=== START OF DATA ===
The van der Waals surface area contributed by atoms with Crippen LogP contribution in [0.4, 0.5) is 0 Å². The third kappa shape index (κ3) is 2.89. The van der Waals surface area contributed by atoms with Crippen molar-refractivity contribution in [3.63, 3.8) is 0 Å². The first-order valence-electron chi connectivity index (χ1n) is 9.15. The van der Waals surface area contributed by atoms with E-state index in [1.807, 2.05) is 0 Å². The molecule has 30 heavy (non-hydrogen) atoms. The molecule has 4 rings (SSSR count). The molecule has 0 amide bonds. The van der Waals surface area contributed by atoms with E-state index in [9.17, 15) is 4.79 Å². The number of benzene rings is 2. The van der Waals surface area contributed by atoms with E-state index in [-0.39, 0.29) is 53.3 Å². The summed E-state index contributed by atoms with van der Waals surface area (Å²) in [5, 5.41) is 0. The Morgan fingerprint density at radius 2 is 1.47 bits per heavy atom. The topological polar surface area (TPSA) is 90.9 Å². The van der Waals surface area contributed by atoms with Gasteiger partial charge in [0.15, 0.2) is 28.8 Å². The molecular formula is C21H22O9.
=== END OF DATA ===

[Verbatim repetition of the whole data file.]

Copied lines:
The van der Waals surface area contributed by atoms with Crippen LogP contribution in [0.4, 0.5) is 0 Å². The third kappa shape index (κ3) is 2.89. The van der Waals surface area contributed by atoms with Crippen molar-refractivity contribution in [3.63, 3.8) is 0 Å². The first-order valence-electron chi connectivity index (χ1n) is 9.15. The van der Waals surface area contributed by atoms with E-state index in [1.807, 2.05) is 0 Å². The molecule has 30 heavy (non-hydrogen) atoms. The molecule has 4 rings (SSSR count). The molecule has 0 amide bonds. The van der Waals surface area contributed by atoms with E-state index in [9.17, 15) is 4.79 Å². The number of benzene rings is 2. The van der Waals surface area contributed by atoms with E-state index in [-0.39, 0.29) is 53.3 Å². The summed E-state index contributed by atoms with van der Waals surface area (Å²) in [5, 5.41) is 0. The Morgan fingerprint density at radius 2 is 1.47 bits per heavy atom. The topological polar surface area (TPSA) is 90.9 Å². The van der Waals surface area contributed by atoms with Gasteiger partial charge in [0.15, 0.2) is 28.8 Å². The molecular formula is C21H22O9.